The biggest, most violent asteroid crash in the history of the United Kingdom took place approximately 1.2 billion years ago.

The question is, where? While signs of the mile-wide asteroid's crash were discovered near Ullapool in 2008, experts have no idea of its precise location — until now.

Hunting For The Crater

Findings published in the Journal of the Geological Society revealed that the crash site has finally been found buried at sea in the Minch basin, which is a strait in northwest Scotland.

By combining different techniques of calculating the trajectory of rock fragments and alignment of magnetic particles, the team was able to estimate the direction of the meteorite and plot the likely location of the crater.

Discovered to be located underneath water and sediment, it's about 9 to 12 miles (15 to 20 kilometers) west of a remote part of the Scottish coast.

"The material excavated during a giant meteorite impact is rarely preserved on Earth, because it is rapidly eroded, so this is a really exciting discovery," study author Dr. Ken Amor from the Oxford University explained in a statement. "It was purely by chance this one landed in an ancient rift valley where fresh sediment quickly covered the debris to preserve it."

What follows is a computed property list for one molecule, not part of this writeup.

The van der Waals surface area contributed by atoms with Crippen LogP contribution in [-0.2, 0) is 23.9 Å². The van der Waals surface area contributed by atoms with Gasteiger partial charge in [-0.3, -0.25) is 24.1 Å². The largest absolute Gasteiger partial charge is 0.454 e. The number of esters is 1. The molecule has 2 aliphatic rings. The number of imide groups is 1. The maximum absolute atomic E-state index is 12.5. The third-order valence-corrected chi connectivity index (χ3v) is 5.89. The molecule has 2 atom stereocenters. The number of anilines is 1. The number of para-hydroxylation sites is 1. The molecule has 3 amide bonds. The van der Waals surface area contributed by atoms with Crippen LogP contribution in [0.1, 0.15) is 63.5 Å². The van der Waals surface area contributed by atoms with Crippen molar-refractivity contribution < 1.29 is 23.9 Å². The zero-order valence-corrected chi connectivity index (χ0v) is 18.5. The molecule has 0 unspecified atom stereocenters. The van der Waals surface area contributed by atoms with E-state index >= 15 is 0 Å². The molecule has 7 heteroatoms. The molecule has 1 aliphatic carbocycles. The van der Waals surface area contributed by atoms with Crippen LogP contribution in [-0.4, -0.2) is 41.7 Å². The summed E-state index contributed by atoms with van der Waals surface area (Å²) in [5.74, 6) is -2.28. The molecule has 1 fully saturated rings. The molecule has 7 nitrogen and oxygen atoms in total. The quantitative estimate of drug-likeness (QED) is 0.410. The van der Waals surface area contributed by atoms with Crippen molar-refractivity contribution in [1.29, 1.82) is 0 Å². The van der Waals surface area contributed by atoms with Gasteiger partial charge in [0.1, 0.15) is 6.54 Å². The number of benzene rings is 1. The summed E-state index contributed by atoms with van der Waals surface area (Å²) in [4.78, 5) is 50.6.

Amor told BBC News that the team is analyzing 1970 seismic surveys, but the quality is poor. Gravity data is also being studied.

The team will be following their research with a high-resolution geophysical survey in the vicinity of their target area in the basin.

Painting The Picture Of A 1.2-Billion-Year-Old Collision

At the time this particular meteor collided with the Earth, most of the planet's life were limited to the oceans. Back then, Scotland would have been closer to the equator with a semi-arid environment similar to Mars when it still featured surface water.

"It would have been quite a spectacle when this large meteorite struck a barren landscape, spreading dust and rock debris over a wide area," Amor continued.

Indeed, the collision was believed to be spectacular with the mile-wide meteorite crashing into the ground at 38,000 miles per hour. It left behind a massive crater with a width of about 12 miles.

Collisions with space rocks were much more common in the early solar system because debris left over from its formation were everywhere. However, there are limited records of similarly large impacts, because most craters have been destroyed over time by burial, erosion, and plate tectonics.

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